Actually neither (I'm agnostic). But Jews and Catholics are defined not just religiously but culturally by their religions.

Mutaman
07-08-2005, 10:34 PM
I'm a fallen away catholic who attended Catholic schools. I remember what it was like in 1960. Catholics were thrilled that JFK was a catholic running for president. It was a really big deal and I bet he got about 90% of the Catholic vote. No Catholic ran again until Kerry who by all accounts is a strong practicing Catholic . But Bush got the majority of the Catholic vote. Unbelievable. How times change.

redsrule2500
07-08-2005, 10:44 PM
The topic title is so misleading it's pathetic. They never said anywhere that it was a good thing.

Although, realistically it might just be that.

Consider the stupidity of not focusing on terrorism, being in the dark - and forgetting about the terrorists around the world. Then, a huge attack comes, killing many many more people than this attack.

But now, focus might be put on global terrorism, and save MORE lives down the road. Just a thought...

Mutaman
07-08-2005, 11:04 PM
uly 7th (slightly updated)
Posted by James Wolcott

I was relieved to learn that my friend Rhoda Koenig was safely out of harm's way when the bombs ripped through London this tragic morning. Condolences to those who weren't so fortunate and to their grieving survivors.

Always looking for the silver lining in a choking cloud of smoke, that great humanitarian Brit Hume, reflecting on the financial ramfications of the attacks, said on Fox News that when he woke up and saw how steep the stock futures had dropped, he thought, "Hmm, time to buy."*

And yes, he actually said, "Hmm," as if he had been thoughtfully stroking his chin as he watched those numbers drop. As bodies were being borne into ambulances, Brit was considering what a keen opportunity this was to place a buy order.

Leaving aside what this says about his cold-fish character, it's not even an intelligent investment response. It's one of those contrarian go-against-the-crowd moves that's so obvious that the crowd itself figures it out and nullifies any contrarian advantage. It's like when someone gets the bright idea, "Since everyone is going to be leaving town for the long weekend on Friday morning, I'll leave late Thursday night to get a jump on traffic." Only to find out that a couple hundred thousand commuters had the same bright idea and there you are stuck on the Van Wyck at 2 AM.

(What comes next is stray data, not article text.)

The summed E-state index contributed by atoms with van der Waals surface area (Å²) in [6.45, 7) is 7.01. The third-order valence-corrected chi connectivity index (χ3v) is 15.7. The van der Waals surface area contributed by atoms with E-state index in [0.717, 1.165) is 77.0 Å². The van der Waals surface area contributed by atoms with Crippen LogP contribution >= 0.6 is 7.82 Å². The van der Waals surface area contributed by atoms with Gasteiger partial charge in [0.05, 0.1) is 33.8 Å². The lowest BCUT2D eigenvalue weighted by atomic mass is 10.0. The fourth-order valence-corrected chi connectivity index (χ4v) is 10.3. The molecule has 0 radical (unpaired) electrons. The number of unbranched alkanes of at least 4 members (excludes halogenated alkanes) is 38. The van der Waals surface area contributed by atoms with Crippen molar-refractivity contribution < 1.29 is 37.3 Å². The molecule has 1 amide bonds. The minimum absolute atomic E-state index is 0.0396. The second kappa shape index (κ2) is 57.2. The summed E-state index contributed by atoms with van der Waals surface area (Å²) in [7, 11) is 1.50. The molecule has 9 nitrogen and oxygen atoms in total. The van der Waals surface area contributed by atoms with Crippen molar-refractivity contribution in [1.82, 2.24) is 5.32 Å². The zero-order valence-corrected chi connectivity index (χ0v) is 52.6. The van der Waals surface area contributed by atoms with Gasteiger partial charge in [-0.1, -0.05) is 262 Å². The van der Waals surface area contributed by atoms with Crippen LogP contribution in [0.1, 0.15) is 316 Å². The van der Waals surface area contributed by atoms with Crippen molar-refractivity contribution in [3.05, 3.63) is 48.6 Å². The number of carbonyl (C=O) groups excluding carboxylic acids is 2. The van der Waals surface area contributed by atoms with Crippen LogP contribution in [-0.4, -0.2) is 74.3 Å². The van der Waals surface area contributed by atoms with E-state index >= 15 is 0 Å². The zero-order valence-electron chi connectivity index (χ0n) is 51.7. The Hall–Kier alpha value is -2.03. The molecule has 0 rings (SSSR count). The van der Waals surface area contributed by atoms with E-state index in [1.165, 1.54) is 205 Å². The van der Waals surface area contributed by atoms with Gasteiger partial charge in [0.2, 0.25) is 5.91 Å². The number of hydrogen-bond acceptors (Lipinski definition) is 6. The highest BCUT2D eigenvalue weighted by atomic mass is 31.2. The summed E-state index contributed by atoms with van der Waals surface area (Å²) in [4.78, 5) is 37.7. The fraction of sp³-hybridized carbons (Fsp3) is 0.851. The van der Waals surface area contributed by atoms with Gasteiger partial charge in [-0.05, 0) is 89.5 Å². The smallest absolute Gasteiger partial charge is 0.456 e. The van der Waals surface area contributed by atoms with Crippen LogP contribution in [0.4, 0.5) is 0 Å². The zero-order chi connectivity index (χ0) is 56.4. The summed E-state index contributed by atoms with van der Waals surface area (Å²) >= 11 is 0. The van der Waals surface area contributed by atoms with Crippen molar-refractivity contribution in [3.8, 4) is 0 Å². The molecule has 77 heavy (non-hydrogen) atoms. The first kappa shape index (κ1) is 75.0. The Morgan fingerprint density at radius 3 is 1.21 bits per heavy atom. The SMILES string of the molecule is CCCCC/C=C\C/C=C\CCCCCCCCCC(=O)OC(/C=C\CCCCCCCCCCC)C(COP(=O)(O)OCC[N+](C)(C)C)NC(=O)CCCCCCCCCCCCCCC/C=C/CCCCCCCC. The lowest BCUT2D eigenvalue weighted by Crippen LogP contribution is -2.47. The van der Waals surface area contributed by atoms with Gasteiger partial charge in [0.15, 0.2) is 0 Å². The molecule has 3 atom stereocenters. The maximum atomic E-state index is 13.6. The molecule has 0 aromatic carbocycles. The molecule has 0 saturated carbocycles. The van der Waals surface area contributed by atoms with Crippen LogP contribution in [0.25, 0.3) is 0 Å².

The only way an investor could make serious money on a terrorist event would be if the market truly cracked and the next day didn't recover and a sense of panic took hold. At a certain point the weak hands holding stocks would be washed out, values would return, and that'd be the chance to be strike.

But as we saw today, the market opened modestly lower, recovered, and closed modestly up, denying a true opportunity to buy on weakness. If anything, today's action reflects the dangerous complacency in the market, the bullish groupthink that sees every event, good or ill, as a buying opportunity.

That complacency carries over to the pundit realm. I'm baffled by those who argue that these attacks indicate Al Qaeda's weakening threat (assuming Al Qaeda is behind them), that if they'd been really ingenious they would have hit juicier targets and run up the death toll. NRO's The Corner quotes, evidently with approval, from an instant editorial from the Economist: "As The Economist went to press, the toll in the four London bombs was not clear, but the estimate of at least 33 deaths was thankfully far smaller than in Madrid. By the terrible calculus of terrorism, the attacks should thus be counted as a failure—a sign of weakness, not strength."

Well, suppose the death toll climbs in the following days as those critically injured die in hospital--what death-toll number would qualify the attacks as a "success" according the Economist's abacus? Does it have to hit three digits?

Whoever carried out these attacks managed with a minimum of expense and a modest amount of planning and ruthless execution to upstage the G8 Summit, instantly deflate London's euphoria over winning the Olympic nod for 2012, and wipe the smile off of Tony Blair's face--Blair, for whom the G8 summit was to be his big comeback stage and an opportunity to get out from under his poodle image by taking the high moral ground over Bush on the issues of global warming and African relief. It's been over three years since 3000 Americans died on 9/11, Bin Laden is still at large, Iraq is turning into quicksand, oil has crested $60 a barrel, and yet the Steadfast and Resolute politicians and pundits still insist on underestimating the strategic and tactical intelligence of Al Qaeda. Why, I don't know.

*I was working from handwritten notes on Hume's comment. Media Matters has a transcript of the Fox exchange and, to be fair, to be just, when you see Hume's musings in a fuller context, he comes across as even a bigger ghoul.